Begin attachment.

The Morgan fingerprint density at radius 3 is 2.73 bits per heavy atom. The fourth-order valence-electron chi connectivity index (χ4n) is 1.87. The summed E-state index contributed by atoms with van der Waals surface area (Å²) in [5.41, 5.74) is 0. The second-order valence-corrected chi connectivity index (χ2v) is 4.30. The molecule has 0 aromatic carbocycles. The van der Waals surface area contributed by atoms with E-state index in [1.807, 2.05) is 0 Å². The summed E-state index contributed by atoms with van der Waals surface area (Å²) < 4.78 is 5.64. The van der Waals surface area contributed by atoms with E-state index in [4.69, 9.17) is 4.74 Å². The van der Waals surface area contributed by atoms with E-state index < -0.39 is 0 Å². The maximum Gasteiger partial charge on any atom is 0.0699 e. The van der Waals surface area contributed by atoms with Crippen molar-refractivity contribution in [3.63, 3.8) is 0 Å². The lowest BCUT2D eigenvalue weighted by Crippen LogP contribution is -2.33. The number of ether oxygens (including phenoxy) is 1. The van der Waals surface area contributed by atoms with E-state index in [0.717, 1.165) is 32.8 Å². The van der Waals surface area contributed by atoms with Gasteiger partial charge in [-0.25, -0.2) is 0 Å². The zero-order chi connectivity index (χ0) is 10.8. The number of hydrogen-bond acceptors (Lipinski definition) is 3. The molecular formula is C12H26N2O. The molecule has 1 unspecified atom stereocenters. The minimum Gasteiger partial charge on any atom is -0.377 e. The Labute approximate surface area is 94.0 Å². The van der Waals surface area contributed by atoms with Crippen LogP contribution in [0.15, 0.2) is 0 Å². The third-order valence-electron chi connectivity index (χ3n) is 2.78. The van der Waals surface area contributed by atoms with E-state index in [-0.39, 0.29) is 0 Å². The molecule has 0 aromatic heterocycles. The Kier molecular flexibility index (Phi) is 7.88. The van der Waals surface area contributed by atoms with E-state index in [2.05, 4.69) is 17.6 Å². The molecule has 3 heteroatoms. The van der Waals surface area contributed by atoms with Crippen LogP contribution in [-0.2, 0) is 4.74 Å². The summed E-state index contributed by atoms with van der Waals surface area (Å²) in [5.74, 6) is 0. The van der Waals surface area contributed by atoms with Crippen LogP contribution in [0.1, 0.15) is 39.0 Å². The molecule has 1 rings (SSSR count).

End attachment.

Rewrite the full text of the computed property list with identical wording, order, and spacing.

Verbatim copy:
The Morgan fingerprint density at radius 3 is 2.73 bits per heavy atom. The fourth-order valence-electron chi connectivity index (χ4n) is 1.87. The summed E-state index contributed by atoms with van der Waals surface area (Å²) in [5.41, 5.74) is 0. The second-order valence-corrected chi connectivity index (χ2v) is 4.30. The molecule has 0 aromatic carbocycles. The van der Waals surface area contributed by atoms with E-state index in [1.807, 2.05) is 0 Å². The summed E-state index contributed by atoms with van der Waals surface area (Å²) < 4.78 is 5.64. The van der Waals surface area contributed by atoms with E-state index in [4.69, 9.17) is 4.74 Å². The van der Waals surface area contributed by atoms with E-state index < -0.39 is 0 Å². The maximum Gasteiger partial charge on any atom is 0.0699 e. The van der Waals surface area contributed by atoms with Crippen molar-refractivity contribution in [3.63, 3.8) is 0 Å². The lowest BCUT2D eigenvalue weighted by Crippen LogP contribution is -2.33. The number of ether oxygens (including phenoxy) is 1. The van der Waals surface area contributed by atoms with E-state index in [0.717, 1.165) is 32.8 Å². The van der Waals surface area contributed by atoms with Gasteiger partial charge in [-0.25, -0.2) is 0 Å². The zero-order chi connectivity index (χ0) is 10.8. The number of hydrogen-bond acceptors (Lipinski definition) is 3. The molecular formula is C12H26N2O. The molecule has 1 unspecified atom stereocenters. The minimum Gasteiger partial charge on any atom is -0.377 e. The Labute approximate surface area is 94.0 Å². The van der Waals surface area contributed by atoms with Crippen LogP contribution in [0.15, 0.2) is 0 Å². The third-order valence-electron chi connectivity index (χ3n) is 2.78. The van der Waals surface area contributed by atoms with E-state index in [-0.39, 0.29) is 0 Å². The molecule has 0 aromatic heterocycles. The Kier molecular flexibility index (Phi) is 7.88. The van der Waals surface area contributed by atoms with E-state index in [2.05, 4.69) is 17.6 Å². The molecule has 3 heteroatoms. The van der Waals surface area contributed by atoms with Crippen LogP contribution in [-0.2, 0) is 4.74 Å². The summed E-state index contributed by atoms with van der Waals surface area (Å²) in [5.74, 6) is 0. The van der Waals surface area contributed by atoms with Crippen LogP contribution in [0.1, 0.15) is 39.0 Å². The molecule has 1 rings (SSSR count).